Best interviews and profiles of 2022
By Jenny LescohierDecember 15, 2022
There’s nothing like a first-hand account to really tell a story. And that’s what we have in this list, the best interviews and profiles from the past 12 months.
Ranging from details on long-awaited machine introductions to stories from contractors about what it took to build their businesses, this list has it all. Take a look at these reports, which are ranked from lowest to highest in terms of reader engagement.
7.情况下米inotaur is a compact dozer with a loader’s tools- In this video interview, CONEXPO-CON/AGG 365’s Larry Stewart digs into the details with Case’s Brady Lewis about what makes Minotaur a rock and stump pulling bulldozer - much more than a compact track loader with a dozer-blade attachment.
Topics discussed include how 5,500 pounds of tipping load and 140 inches of hinge-pin height on the nimble compact-track-loader’s footing match the loading performance of any compact, and some mid-sized, loaders.
Wth an integrated C-frame dozer that pins directly to the machine frame, Case squeezed a 114-hp dozer into a compact track loader’s footprint. The joysticks are the same controls used in Case dozers, with the same functionality. Heavy-duty pins on hydraulic cylinders allow the operator, from the machine’s cab, to drop that C-frame with a simple maneuver. Throw a switch in the cab, and the control system is remapped to ISO loader functionality. You can quick-attach to a 1.25-cubic-yard bucket, or any other skid steer attachments.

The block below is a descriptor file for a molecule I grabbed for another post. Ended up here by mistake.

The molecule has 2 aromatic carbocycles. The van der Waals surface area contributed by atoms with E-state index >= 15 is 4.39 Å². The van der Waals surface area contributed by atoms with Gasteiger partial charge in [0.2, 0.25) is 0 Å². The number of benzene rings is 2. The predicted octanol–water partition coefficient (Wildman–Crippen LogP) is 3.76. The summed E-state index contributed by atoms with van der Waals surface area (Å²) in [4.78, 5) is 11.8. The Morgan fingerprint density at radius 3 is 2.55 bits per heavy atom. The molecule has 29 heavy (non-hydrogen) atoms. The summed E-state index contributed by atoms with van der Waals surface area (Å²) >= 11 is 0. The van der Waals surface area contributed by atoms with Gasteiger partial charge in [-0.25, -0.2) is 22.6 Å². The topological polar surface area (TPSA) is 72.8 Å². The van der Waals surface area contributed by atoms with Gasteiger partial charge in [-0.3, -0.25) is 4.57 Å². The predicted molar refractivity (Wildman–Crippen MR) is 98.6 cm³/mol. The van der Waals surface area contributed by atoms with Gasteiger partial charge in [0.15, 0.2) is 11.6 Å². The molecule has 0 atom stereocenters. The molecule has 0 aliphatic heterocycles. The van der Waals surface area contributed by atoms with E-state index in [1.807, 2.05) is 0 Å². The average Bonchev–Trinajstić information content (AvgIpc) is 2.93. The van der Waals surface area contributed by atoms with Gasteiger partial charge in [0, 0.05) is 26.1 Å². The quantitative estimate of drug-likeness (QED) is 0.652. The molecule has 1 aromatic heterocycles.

6.Doosan dozers: A deep dive- Doosan Infracore North America announced in late 2021 it would add dozers to its equipment offerings which had to that point centered on two job site staples, excavators and wheel loaders.
To find out what the company had planned for the new line, we talked with Aaron Kleingartner, former product and dealer marketing manager, who explained Doosan would offer two dozer models - the DD100 and the DD130. Both models will be available by CONEXPO-CON/AGG 2023.
The two models fit into the 140 hp and less product size class, which accounts for about 45% of the dozer market.
5.Jimmy Starbuck talks staff acknowledgement and company culture- At age 19, Jimmy Starbuck went into business for himself with nothing but a used two-ton excavator. Sixteen years later he leads Starbuck Excavation and Starbuck Plant Hire, managing 150 employees and contract workers, along with a fleet of excavators, dozers, graders, and a fleet of 100 trucks, both company-owned, and contracted.
Having a vertically integrated truck fleet is a differentiating factor for the Melbourne, Australia-based contractor that specializes in moving large volumes of dirt on site and off site for large abatement projects.
Along the way, Starbuck has learned a few things about growing a business. “Companies aren’t built on one person,” he says. “They’re built with everyone pulling together.”
Finding and keeping the right people is key, but Starbuck believes employee acknowledgment helps build the company culture, which then makes it easier to recruit, retain workers, and achieve success.
4.Wacker Neuson America CEO explains new alliance with Deere- It was announced on June 14 that Wacker Neuson would begin manufacturing mini and